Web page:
Where are Albuquerque’s shared E-Scooters? Where will Scooterians (aka Scooterites aka Scooterquerqeans) ride?
For quite some time now, Albuquerque’s Department of Planning and the Mayor’s Office has been piecing together rules of engagement for the now pretty long-awaited invasion (aka fabulous addition) of e-scooters. Those rules and that invasion are evidently now imminent.
So the answer to “where are they?” seems nigh, but the question of where riders can legally/logically go is much more up in the air. As in one kinda wishes e-scooters could fly.
Are they to be ridden on the sidewalk? The road? Only roads with bike infrastructure, such as bike lanes? Answers A & C? The experience of other cities having earlier embraced scooters has generally been to legislate riders away from the sidewalk, as discussed here in Salt Lake City.
In a nutshell, the problem is speed. Scooters are too fast for the sidewalk and too slow/frail for the road. Ignoring for a moment other aspects, such as some people “drive” scooters like idiots (as is true for all means of travel), walkers are too often buzzed by scooter riders on the sidewalk, and scooter riders are too often injured trying to ride closer to road speeds inappropriate/incapable of scooter technology:
University of Texas star baseball shortstop David Hamilton hit a pothole (BB emphasis) riding an electric scooter, tearing his Achilles tendon and requiring surgery. He’ll miss the season. Cristal Glangchai, the CEO for a nonprofit, hit a rock (BB emphasis) riding her scooter, landing her on the pavement just blocks from home.
So what? We’ll just have e-scooter riders use bike lanes! Well…
Thinking of where e-scooter usage will almost certainly be highest, downtown, let’s look again at the proposed changes that will come along with implementation of a 20 mph “Downtown Safe Zone” (DSZ).
As mentioned in Jessica Dyer’s Albuquerque Journal story on passage of the DSZ this past Monday:
(Pat) Montoya from Municipal Development said a bike lane reduction is among the more imminent changes. The city plans to restripe 5th between Lomas and Gold and 4th from Gold to Tijeras, moving the existing parking spaces next to the curb, where there are currently bike lanes. Crews will paint “sharrows” on the streets, indicating that cars and bikes are to share the roadway, Montoya said.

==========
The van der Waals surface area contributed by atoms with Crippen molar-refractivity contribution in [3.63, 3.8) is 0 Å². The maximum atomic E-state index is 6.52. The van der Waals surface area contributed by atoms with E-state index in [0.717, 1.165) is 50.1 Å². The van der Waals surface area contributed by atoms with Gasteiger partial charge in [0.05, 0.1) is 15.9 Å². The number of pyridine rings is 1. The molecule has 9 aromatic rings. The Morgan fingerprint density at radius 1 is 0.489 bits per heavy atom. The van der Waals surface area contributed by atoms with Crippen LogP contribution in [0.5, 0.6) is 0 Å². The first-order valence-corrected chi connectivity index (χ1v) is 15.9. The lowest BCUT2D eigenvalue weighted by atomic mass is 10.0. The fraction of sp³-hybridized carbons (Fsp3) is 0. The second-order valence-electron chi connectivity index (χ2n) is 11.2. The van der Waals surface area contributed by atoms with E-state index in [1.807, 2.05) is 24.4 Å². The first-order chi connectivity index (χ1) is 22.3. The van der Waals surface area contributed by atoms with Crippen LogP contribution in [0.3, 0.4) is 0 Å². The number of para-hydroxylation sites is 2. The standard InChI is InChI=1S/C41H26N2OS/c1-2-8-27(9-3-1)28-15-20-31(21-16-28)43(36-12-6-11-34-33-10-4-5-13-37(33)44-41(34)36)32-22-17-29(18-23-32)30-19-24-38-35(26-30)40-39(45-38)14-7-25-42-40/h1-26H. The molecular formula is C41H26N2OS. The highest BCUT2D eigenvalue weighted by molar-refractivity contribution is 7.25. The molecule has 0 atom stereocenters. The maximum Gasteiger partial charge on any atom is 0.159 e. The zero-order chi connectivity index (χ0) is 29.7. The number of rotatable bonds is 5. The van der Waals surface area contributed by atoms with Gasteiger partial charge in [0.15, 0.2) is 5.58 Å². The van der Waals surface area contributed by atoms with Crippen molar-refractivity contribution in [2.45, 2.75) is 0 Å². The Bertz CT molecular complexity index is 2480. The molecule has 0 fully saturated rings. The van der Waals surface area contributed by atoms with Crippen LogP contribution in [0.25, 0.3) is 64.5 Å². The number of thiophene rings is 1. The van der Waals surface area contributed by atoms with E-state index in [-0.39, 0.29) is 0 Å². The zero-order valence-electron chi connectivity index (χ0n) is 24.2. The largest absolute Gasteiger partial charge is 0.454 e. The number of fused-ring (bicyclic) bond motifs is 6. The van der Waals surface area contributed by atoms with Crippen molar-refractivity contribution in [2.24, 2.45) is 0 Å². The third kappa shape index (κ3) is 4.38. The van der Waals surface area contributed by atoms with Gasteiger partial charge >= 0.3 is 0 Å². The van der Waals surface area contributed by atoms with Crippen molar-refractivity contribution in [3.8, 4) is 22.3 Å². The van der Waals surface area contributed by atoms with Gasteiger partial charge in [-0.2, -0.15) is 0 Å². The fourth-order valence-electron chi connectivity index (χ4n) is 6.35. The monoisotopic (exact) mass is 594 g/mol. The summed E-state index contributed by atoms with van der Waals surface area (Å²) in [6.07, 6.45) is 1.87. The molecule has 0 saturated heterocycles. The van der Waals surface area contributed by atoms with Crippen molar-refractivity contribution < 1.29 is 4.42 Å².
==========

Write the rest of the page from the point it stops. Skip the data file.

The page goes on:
“There should be no bike lanes left (within the safe zone) once we do all of our restriping,” he said.
BB is seeking clarification from the City about the blanket “no bike lanes left (within the safe zone)” but it looks 100% certain that there will be no bike lanes in any of the 50-Mile Activity Loop area near Civic Plaza. The further question to clarify is whether Lead and Coal will get “buffered bike lanes” as indicated on the DSZ map passed as part of the resolution.
It seems likely that there will, eventually, be buffered bike lanes on Lead/Coal from 2nd to 8th, but, even so, that leaves the rest of downtown without bike lanes. So, again, where are e-scooter riders supposed to ride?
How about 2nd Street? As any bike rider can tell you, buses and inadequate maintenance have made 2nd a bumpy, jarring teeth-rattler, nowhere near smooth enough for safe e-scooter travel. The same is unfortunately true to some extent for several other downtown streets. Then there’s the matter of e-scooters (hopefully) not going anywhere near 20 mph.
As is ALWAYS the case, there’s two ways to look at all this: 1. As a fascinating experiment in public policy; 2. As a recipe for injury, death, litigation, and chaos. Focusing on the cheerier former way of looking at things, it will be interesting, and perhaps morbidly fun, to see how all this plays out.
2 thoughts on “Where and Whither Burque E-Scooters?”
Yeah, anecdotally road surface seems to be even more of an issue than with bikes, though I failed to test this out the last time I was in Portland, as their experiment had just expired.
Maybe in this era of minimal infrastructure funding, the scooter Cos should outfit the scooters with hydraulic shocks and fat, off-“road” tires. This is not just an Albuquerque problem.
Portland, oddly, banned them from their river-front park/multiuse path, which seems like the most likely place to ride them.
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